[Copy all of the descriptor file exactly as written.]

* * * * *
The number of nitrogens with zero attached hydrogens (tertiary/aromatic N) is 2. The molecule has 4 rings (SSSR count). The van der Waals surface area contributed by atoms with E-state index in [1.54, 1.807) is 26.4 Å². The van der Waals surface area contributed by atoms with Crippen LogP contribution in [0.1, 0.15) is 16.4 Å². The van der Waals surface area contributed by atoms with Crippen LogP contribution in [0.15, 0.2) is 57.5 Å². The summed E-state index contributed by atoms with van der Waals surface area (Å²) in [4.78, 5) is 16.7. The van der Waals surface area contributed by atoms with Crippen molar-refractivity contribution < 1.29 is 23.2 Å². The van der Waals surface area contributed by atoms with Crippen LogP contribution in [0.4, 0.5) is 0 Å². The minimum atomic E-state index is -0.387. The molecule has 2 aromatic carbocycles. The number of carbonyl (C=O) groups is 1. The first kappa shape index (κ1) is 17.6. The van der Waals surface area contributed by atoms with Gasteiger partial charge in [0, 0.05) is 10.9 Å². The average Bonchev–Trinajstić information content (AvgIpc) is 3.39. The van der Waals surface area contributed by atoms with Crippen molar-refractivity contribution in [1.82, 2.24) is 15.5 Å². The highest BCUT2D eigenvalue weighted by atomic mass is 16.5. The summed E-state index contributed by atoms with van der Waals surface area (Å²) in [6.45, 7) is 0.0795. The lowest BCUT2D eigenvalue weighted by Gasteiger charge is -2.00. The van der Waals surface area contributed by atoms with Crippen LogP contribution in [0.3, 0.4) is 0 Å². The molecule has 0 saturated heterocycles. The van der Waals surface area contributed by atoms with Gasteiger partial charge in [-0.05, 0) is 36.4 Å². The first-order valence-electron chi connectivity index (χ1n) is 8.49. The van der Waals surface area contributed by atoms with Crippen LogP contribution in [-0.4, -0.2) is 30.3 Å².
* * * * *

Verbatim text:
The number of nitrogens with zero attached hydrogens (tertiary/aromatic N) is 2. The molecule has 4 rings (SSSR count). The van der Waals surface area contributed by atoms with E-state index in [1.54, 1.807) is 26.4 Å². The van der Waals surface area contributed by atoms with Crippen LogP contribution in [0.1, 0.15) is 16.4 Å². The van der Waals surface area contributed by atoms with Crippen LogP contribution in [0.15, 0.2) is 57.5 Å². The summed E-state index contributed by atoms with van der Waals surface area (Å²) in [4.78, 5) is 16.7. The van der Waals surface area contributed by atoms with Crippen molar-refractivity contribution < 1.29 is 23.2 Å². The van der Waals surface area contributed by atoms with Crippen LogP contribution in [0.4, 0.5) is 0 Å². The minimum atomic E-state index is -0.387. The molecule has 2 aromatic carbocycles. The number of carbonyl (C=O) groups is 1. The first kappa shape index (κ1) is 17.6. The van der Waals surface area contributed by atoms with Gasteiger partial charge in [0, 0.05) is 10.9 Å². The average Bonchev–Trinajstić information content (AvgIpc) is 3.39. The van der Waals surface area contributed by atoms with Crippen molar-refractivity contribution in [1.82, 2.24) is 15.5 Å². The highest BCUT2D eigenvalue weighted by atomic mass is 16.5. The summed E-state index contributed by atoms with van der Waals surface area (Å²) in [6.45, 7) is 0.0795. The lowest BCUT2D eigenvalue weighted by Gasteiger charge is -2.00. The van der Waals surface area contributed by atoms with Crippen LogP contribution in [0.3, 0.4) is 0 Å². The molecule has 0 saturated heterocycles. The van der Waals surface area contributed by atoms with Gasteiger partial charge in [-0.05, 0) is 36.4 Å². The first-order valence-electron chi connectivity index (χ1n) is 8.49. The van der Waals surface area contributed by atoms with Crippen LogP contribution in [-0.4, -0.2) is 30.3 Å².